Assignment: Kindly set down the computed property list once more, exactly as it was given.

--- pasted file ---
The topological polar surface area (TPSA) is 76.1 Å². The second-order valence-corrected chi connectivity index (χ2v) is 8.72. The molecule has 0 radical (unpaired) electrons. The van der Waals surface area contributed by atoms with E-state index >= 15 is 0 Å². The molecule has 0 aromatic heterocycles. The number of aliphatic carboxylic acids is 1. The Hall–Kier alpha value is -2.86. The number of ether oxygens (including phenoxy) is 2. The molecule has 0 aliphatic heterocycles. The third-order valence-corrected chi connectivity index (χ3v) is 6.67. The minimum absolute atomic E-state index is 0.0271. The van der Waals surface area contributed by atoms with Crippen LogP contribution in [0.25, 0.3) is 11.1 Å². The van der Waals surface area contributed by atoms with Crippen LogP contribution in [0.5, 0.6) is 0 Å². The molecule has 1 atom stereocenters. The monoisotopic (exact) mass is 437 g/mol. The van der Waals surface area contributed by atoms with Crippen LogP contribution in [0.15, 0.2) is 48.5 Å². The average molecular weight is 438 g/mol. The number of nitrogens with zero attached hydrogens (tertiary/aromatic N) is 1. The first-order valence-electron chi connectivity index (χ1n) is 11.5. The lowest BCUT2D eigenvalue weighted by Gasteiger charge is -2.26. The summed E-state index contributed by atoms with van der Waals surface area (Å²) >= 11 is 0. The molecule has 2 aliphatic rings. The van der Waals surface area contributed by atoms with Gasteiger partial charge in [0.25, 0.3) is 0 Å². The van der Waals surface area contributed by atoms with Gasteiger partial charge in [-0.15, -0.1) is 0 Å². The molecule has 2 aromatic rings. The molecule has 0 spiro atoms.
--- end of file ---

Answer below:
The topological polar surface area (TPSA) is 76.1 Å². The second-order valence-corrected chi connectivity index (χ2v) is 8.72. The molecule has 0 radical (unpaired) electrons. The van der Waals surface area contributed by atoms with E-state index >= 15 is 0 Å². The molecule has 0 aromatic heterocycles. The number of aliphatic carboxylic acids is 1. The Hall–Kier alpha value is -2.86. The number of ether oxygens (including phenoxy) is 2. The molecule has 0 aliphatic heterocycles. The third-order valence-corrected chi connectivity index (χ3v) is 6.67. The minimum absolute atomic E-state index is 0.0271. The van der Waals surface area contributed by atoms with Crippen LogP contribution in [0.25, 0.3) is 11.1 Å². The van der Waals surface area contributed by atoms with Crippen LogP contribution in [0.5, 0.6) is 0 Å². The molecule has 1 atom stereocenters. The monoisotopic (exact) mass is 437 g/mol. The van der Waals surface area contributed by atoms with Crippen LogP contribution in [0.15, 0.2) is 48.5 Å². The average molecular weight is 438 g/mol. The number of nitrogens with zero attached hydrogens (tertiary/aromatic N) is 1. The first-order valence-electron chi connectivity index (χ1n) is 11.5. The lowest BCUT2D eigenvalue weighted by Gasteiger charge is -2.26. The summed E-state index contributed by atoms with van der Waals surface area (Å²) >= 11 is 0. The molecule has 2 aliphatic rings. The van der Waals surface area contributed by atoms with Gasteiger partial charge in [0.25, 0.3) is 0 Å². The van der Waals surface area contributed by atoms with Gasteiger partial charge in [-0.15, -0.1) is 0 Å². The molecule has 2 aromatic rings. The molecule has 0 spiro atoms.